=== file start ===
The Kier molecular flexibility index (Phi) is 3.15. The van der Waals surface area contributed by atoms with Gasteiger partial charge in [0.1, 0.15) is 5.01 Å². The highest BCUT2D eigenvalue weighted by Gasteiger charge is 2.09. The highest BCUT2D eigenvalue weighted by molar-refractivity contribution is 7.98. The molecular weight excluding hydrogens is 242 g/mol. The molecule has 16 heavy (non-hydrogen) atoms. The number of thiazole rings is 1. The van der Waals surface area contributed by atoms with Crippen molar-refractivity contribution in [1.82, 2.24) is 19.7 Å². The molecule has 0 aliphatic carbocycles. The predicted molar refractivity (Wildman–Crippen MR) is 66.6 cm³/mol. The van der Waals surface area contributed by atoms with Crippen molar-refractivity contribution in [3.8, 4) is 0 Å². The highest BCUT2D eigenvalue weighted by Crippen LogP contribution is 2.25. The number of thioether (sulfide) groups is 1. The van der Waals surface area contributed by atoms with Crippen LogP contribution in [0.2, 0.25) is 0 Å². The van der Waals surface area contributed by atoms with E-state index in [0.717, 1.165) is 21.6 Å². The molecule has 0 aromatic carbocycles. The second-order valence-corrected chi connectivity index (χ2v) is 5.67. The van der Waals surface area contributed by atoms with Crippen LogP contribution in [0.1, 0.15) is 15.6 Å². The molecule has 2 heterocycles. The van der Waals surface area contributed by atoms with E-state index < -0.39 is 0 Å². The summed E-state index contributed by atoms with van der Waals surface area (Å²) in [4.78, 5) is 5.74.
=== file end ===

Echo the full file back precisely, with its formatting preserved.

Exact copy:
The Kier molecular flexibility index (Phi) is 3.15. The van der Waals surface area contributed by atoms with Gasteiger partial charge in [0.1, 0.15) is 5.01 Å². The highest BCUT2D eigenvalue weighted by Gasteiger charge is 2.09. The highest BCUT2D eigenvalue weighted by molar-refractivity contribution is 7.98. The molecular weight excluding hydrogens is 242 g/mol. The molecule has 16 heavy (non-hydrogen) atoms. The number of thiazole rings is 1. The van der Waals surface area contributed by atoms with Crippen molar-refractivity contribution in [1.82, 2.24) is 19.7 Å². The molecule has 0 aliphatic carbocycles. The predicted molar refractivity (Wildman–Crippen MR) is 66.6 cm³/mol. The van der Waals surface area contributed by atoms with Crippen molar-refractivity contribution in [3.8, 4) is 0 Å². The highest BCUT2D eigenvalue weighted by Crippen LogP contribution is 2.25. The number of thioether (sulfide) groups is 1. The van der Waals surface area contributed by atoms with Crippen LogP contribution in [0.2, 0.25) is 0 Å². The van der Waals surface area contributed by atoms with E-state index in [0.717, 1.165) is 21.6 Å². The molecule has 0 aromatic carbocycles. The second-order valence-corrected chi connectivity index (χ2v) is 5.67. The van der Waals surface area contributed by atoms with Crippen LogP contribution in [0.1, 0.15) is 15.6 Å². The molecule has 2 heterocycles. The van der Waals surface area contributed by atoms with E-state index < -0.39 is 0 Å². The summed E-state index contributed by atoms with van der Waals surface area (Å²) in [4.78, 5) is 5.74.